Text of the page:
Making Columbia a pro-pedestrian town

The aim is to balance wants of walkers and drivers

July 01, 2005|By Laura Cadiz | Laura Cadiz,SUN STAFF

As University of Maryland professor Reid Ewing studied the pedestrian friendliness of Columbia's Town Center, he walked around the area for five hours and then compared it to Bethesda -- a suburban downtown known for its walkability.

"In one minute in Bethesda, I passed more [pedestrians] than I did in five hours in Columbia," Ewing told a crowd of Columbia residents who had gathered to hear General Growth Properties' draft plans for pedestrian access and easing traffic congestion as it aims to develop Columbia's urban core.

Ewing's experience shows what most Columbians already know -- Town Center is largely a vehicle-driven suburban center. But General Growth and the county are planning to transform the area into a bustling urban center, which means the town is going to have to become more pedestrian friendly while also attempting to ease traffic congestion.

Creating a balance between the two could be a challenge.

During Ewing's presentation to nearly 400 residents at General Growth's Columbia headquarters Tuesday night, he routinely held up Bethesda as a model of a pedestrian-friendly town and showed how Columbia has a long way to go to get there.

Ewing pointed out that Columbia has a number of barriers that discourage walking -- low residential density, long blocks, wide streets, poorly marked crosswalks, buildings set far back from streets and no benches along the sidewalks.

"It's not walkable, it's very auto-oriented," said Ewing, an associate professor at University of Maryland's National Center for Smart Growth Research and Education. "It reflects the master planning of the time."

But General Growth aims to change that. The company wants to transform Town Center into an urban core connected with roads and walkways while adding shops, homes and a hotel adjacent to Merriweather Post Pavilion.

The crux of the plan is a mix of businesses, homes, parking and open space on a 51.7-acre, crescent-shaped property near Symphony Woods -- Columbia's largest chunk of developable land -- now partially used for amphitheater parking.

One scenario for the site includes a 24-story building, an 18-story building and an eight-story building. That trio could include 704,000 square feet of office space, 148,000 square feet of retail, 1,000 housing units and a 125-room hotel.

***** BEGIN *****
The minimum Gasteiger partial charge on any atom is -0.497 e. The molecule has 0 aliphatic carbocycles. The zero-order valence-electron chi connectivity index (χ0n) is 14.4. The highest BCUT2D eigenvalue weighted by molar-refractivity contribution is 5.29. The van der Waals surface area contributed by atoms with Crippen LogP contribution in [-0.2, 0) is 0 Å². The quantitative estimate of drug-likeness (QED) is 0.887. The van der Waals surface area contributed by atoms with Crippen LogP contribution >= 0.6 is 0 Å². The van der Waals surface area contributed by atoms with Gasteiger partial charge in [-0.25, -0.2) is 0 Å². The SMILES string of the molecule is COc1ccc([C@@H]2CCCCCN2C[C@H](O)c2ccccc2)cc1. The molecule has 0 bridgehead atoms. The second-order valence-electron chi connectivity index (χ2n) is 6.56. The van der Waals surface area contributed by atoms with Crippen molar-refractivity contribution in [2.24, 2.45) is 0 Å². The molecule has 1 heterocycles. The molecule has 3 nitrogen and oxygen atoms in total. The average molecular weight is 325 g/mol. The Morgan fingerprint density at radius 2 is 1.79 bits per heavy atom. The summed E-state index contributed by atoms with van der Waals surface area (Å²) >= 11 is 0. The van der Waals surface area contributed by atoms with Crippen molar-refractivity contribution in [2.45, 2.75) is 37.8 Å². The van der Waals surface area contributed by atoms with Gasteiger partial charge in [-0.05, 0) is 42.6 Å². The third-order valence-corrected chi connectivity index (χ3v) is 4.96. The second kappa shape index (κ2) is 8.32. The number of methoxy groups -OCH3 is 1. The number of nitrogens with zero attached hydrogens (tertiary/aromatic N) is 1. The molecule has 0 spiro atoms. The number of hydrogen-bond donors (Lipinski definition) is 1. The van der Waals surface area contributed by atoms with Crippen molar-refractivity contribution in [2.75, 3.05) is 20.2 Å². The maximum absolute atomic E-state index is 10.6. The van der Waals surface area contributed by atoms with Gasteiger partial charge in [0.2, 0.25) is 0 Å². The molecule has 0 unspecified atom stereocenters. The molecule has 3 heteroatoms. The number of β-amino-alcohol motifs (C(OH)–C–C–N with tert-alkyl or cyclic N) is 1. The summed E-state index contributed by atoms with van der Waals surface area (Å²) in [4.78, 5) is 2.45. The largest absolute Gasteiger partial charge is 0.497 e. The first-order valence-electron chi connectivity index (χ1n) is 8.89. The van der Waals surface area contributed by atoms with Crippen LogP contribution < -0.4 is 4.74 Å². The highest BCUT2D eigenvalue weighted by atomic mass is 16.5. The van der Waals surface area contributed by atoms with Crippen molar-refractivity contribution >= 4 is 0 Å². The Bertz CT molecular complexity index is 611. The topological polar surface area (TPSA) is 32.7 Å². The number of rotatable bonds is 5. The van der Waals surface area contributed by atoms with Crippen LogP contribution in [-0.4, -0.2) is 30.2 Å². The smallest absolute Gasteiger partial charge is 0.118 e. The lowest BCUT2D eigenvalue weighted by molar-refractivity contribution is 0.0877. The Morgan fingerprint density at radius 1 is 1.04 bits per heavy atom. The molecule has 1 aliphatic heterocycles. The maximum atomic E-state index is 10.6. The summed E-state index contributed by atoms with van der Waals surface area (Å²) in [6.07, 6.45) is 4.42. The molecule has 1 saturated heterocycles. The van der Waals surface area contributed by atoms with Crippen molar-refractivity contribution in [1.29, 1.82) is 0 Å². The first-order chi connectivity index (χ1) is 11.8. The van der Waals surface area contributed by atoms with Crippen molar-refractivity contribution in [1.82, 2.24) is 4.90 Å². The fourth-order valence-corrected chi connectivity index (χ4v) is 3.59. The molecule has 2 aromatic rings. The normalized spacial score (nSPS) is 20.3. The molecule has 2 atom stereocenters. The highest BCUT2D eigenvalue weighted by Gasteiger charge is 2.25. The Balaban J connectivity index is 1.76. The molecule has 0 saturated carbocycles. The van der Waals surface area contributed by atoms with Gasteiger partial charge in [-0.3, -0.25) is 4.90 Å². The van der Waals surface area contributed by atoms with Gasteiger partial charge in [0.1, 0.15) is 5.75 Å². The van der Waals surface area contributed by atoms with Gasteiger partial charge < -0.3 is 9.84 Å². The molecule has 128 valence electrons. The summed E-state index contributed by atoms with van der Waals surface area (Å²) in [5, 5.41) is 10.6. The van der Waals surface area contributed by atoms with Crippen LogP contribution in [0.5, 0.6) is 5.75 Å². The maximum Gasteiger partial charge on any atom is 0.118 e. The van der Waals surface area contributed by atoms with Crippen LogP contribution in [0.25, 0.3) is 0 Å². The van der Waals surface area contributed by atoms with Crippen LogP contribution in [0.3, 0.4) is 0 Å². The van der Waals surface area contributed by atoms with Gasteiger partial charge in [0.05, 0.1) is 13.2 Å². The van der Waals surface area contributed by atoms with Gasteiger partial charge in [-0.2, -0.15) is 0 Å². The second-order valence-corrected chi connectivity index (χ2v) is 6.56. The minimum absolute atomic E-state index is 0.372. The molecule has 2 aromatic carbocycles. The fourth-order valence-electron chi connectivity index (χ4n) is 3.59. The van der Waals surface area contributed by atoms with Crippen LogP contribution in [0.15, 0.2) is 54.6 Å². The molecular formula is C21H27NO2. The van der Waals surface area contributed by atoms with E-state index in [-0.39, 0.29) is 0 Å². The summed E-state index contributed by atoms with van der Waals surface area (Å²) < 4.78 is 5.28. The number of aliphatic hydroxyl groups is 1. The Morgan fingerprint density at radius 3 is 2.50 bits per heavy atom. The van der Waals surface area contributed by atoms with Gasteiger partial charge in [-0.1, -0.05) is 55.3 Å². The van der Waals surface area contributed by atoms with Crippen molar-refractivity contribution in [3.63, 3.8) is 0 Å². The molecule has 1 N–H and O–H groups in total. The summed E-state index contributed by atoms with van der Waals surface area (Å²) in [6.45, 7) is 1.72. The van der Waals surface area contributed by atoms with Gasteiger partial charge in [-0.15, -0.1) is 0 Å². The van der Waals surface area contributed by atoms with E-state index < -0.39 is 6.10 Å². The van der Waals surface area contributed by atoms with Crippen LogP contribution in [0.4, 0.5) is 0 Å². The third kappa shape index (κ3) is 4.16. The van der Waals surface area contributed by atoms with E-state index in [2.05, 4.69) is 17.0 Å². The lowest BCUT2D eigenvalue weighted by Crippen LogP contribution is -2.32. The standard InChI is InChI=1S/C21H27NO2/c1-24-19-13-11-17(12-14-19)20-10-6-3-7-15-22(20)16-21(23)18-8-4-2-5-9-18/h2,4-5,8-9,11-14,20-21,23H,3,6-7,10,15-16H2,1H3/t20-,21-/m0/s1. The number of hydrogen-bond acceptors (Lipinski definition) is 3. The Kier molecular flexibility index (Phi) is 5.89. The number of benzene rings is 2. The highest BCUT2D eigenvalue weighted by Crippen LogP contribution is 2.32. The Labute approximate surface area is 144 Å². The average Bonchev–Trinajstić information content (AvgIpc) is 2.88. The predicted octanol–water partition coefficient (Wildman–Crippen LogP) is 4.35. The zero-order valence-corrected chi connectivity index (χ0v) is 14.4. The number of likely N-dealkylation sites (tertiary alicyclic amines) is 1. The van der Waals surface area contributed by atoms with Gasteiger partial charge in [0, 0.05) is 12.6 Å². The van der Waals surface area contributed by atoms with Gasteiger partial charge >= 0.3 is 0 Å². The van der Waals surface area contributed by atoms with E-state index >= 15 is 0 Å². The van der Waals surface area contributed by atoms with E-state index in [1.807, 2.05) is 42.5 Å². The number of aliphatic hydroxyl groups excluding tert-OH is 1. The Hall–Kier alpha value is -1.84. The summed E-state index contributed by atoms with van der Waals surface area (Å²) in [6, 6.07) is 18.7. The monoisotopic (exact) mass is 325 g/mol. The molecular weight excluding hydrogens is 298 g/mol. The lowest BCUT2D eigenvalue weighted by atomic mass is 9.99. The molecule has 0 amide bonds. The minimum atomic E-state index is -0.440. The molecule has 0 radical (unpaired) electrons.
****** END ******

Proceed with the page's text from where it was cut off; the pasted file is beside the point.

The plan calls for 1,852 additional residential units in Town Center's core, bringing that area's population up from 2,699 to 6,600.

If the plan comes to fruition, the company expects the buildout to be completed within 20 to 30 years, said Dennis W. Miller, General Growth's general manager for Columbia.

The plan -- which community leaders and Mahan Rykiel Associates, a Baltimore urban planning and landscape architecture firm, helped create -- addresses many of Ewing's concerns.

Tom McGilloway, an associate principal at Mahan Rykiel, told the crowd that the plan calls for a number of changes aimed at increasing pedestrian access, including shorter street blocks, street-oriented buildings, well-marked crosswalks and additional sidewalks.

But the other piece of the puzzle -- easing traffic -- could work against more pedestrian access.

Marty Wells, president of the traffic consulting firm Wells and Associates, told the audience that to ease expected congestion in the area, lanes could be added at the intersections of Hickory Ridge Road and Broken Land Parkway, as well as at Broken Land Parkway and Little Patuxent Parkway.

But Wells noted that adding lanes is counter to Ewing's suggestion of shorter intersections to encourage walking.

Wells suggested encouraging drivers to use the little-used South Entrance Road to get in and out of Town Center, instead of Broken Land Parkway.

After the meeting, Miller said finding the balance between pedestrian use and traffic will become a public policy issue.

"What are we really going to show priority toward?" he asked. "Is it going to be toward the pedestrians, so we can created a vibrant, walkable community, or is it going to be toward moving vehicles?"

That issue could be dealt with by the county, which also intends to create a master plan for Town Center that will incorporate infrastructure needs and take into consideration all of the land in the urban center.

The process will include a charrette -- an intense design gathering over consecutive days -- with experts, consultants and residents that the county is aiming to hold in September.

County Councilman Ken Ulman, a west Columbia Democrat, noted after the meeting that there's "an inherent conflict" between the fastest ways to move cars through a town and pedestrian-friendly access.

He said he does not believe that adding more lanes to the already wide streets would be an ideal solution. A strong pedestrian network that encourages people to get out of their cars could help ease traffic, he said.

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